Table of Contents
The Finance Internship Program is open to undergraduate and graduate students. The objective of the training is to offer candidates the opportunity to improve their skills and experience in researching topics relevant to the economies of Latin America and the Caribbean.
Interns play a crucial role as they contribute to the execution of the Organization’s substantive work. They engage in economic analysis focusing on trade, international finance, and development. Responsibilities include doing research, collecting and analyzing data, creating charts and graphs, writing reports, maintaining databases, assisting in the distribution of documents, producing daily news reviews, participating in conferences and seminars, preparing briefing notes, and helping in administrative tasks.
What Makes a Successful Internship for a College Finance Special?
Doing the Job, you Were Traine to Do
A great internship depends on the field you enter, such as investment banking or accounting. But overall, being busy using the skills you’ve learned and developed in the classroom defines the best internship experiences. In addition, the NACE study reports that interns pay 42% of their working hours on professional tasks (analysis and project management) and only 25% on non-essential work, such as filing data or ordering lunch for full-time staff. So if you’re spending almost half of your time on a challenging and rewarding career, your finance internship is on the right track.
How Many Hours?
College interns who work at banks, brokerages and other financial services firms should aim for 200-400 hours during their internship. Why? Because that’s what hiring companies are looking for in terms of on-the-job intern experience.
What Salary Can you Expect?
A paid internship means compensating for about half the Salary (and without benefits) of a starting salary for a similar job. Also, be aware of what you are doing and where you are doing it. For example, according to Indeed com, a job placement site, the median salary for an internship in Fresh York City at an investment bank is $41,000. So while you shouldn’t necessarily judge an internship on the amount of the paycheck, if you’re earning $25,000 or $30,000 (or more) for the entire training, you’re on the right track.
Signs of a Good Internship Program
College graduates and students wondering what other elements comprise a rewarding internship experience should look for the following items:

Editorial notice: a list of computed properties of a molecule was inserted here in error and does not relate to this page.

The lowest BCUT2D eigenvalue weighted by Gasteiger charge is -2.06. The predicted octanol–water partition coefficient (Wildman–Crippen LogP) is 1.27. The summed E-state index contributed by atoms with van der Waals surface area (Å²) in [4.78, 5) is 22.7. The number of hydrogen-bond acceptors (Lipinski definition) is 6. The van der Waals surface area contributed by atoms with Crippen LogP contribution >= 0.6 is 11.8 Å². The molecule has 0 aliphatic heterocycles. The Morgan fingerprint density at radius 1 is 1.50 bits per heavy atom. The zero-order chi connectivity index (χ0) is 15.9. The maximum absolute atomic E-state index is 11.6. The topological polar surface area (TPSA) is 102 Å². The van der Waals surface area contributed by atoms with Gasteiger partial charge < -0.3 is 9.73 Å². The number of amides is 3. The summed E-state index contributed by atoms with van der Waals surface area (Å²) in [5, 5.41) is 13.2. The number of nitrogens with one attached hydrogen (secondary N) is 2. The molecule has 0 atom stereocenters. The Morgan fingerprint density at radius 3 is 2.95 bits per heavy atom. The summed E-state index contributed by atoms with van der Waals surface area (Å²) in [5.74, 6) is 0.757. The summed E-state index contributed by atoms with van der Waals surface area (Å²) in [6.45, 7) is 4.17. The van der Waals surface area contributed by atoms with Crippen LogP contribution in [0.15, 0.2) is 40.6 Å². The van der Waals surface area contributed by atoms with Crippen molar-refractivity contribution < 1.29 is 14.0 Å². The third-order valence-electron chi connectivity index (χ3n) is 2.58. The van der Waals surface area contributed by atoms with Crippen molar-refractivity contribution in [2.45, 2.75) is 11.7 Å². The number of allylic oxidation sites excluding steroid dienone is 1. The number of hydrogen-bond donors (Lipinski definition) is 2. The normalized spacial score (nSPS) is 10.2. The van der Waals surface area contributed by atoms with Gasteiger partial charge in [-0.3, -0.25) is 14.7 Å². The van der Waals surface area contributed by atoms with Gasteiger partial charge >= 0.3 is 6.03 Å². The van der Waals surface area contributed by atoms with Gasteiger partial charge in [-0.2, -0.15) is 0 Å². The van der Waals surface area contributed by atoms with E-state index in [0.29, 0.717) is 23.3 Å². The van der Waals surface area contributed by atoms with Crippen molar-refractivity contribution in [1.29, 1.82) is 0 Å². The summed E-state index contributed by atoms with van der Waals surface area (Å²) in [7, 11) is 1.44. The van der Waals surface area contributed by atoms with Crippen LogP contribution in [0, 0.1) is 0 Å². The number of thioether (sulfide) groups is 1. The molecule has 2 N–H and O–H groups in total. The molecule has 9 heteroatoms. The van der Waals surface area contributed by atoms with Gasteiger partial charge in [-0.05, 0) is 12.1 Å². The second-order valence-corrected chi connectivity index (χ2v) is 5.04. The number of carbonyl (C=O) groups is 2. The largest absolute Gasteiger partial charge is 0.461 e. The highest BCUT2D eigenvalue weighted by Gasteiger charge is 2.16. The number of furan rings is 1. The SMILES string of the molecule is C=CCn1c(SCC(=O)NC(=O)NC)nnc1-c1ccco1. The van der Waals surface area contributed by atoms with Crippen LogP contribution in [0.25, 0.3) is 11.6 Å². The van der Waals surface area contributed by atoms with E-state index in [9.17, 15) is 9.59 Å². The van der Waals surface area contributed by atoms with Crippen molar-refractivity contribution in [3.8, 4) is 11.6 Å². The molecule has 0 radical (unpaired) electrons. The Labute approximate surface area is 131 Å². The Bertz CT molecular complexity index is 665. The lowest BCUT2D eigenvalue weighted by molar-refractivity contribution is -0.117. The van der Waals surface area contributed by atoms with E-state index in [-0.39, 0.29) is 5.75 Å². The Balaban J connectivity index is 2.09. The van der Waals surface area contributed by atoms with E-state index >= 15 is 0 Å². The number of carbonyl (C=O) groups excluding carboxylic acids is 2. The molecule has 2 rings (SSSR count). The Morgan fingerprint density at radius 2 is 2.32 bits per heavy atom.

- A direct internship coordinator whose full-time Job remains managing interns
- A written company plan that explains your policy toward interns and your goals in your internship program; you shouldn’t have to ask. The company should give you a
- emphasis on challenging work, not psychological.
- Opportunities to network and learn from employees and management at regular meetings, seminars, company dinners and training sessions
- A chance to speak with former interns at the financial services company to gain their perspective on the internship experience
What steps should your income to ensure an excellent financial internship? Receiving a decent internship at a bank, insurance company, or other financial services company is all about preparation. On that note, cross these items off your checklist first:
Check Your Status Online
The unemployment line is fill with resumes from college grads who didn’t take to business to assess their online reputation. Money management firms are, above all, cautious about who they bring on board to help manage client money. Most prominent Wall Street banks and investment firms insist on a background check, and most likely a drug test, to make sure you’re fit to represent the company to the public.
That’s why it’s a good idea to quickly and thoroughly cleanse your online persona. For example, beware of risky images on Facebook or inappropriate comments on Twitter. Financial services companies will be on the lookout for what they see as risky behaviour; avoid it and remove any examples of such behaviour online before interviewing with a money management team.
Use Technology to your Advantage
Write a blog on financial and investment matters, host a podcast on stock risk or the state of the US mortgage market, or start an investment club (or at least join one). Financial firms love internal candidates who delve into the money management industry in ways that go beyond pure academics. Those are the ones that land good internships and suitable job offers.
Start your Network File
Once you land an internship, start archiving the names and contact details of the professionals you meet for your training. It could remain the contact who helped you win the internship, the broker or analyst assigned to help, or your company-specific internship coordinator. Everything can be helpful when it comes to pushing, and you are looking for a job offer.
Above all, be sure to write personalized thank-you notes to all the professionals who have helped you. Civility and good behaviours count for a lot on Wall Street and the financial industry. They can even mean the difference between leveraging an internship for career benefits or not.
While most paid internships are generally more rewarding in terms of experience and can take you further in your career than unpaid internships, you’re better off if you can get any internships at all. The value of networking and experience goes a long way, whether you’re earning a salary or not.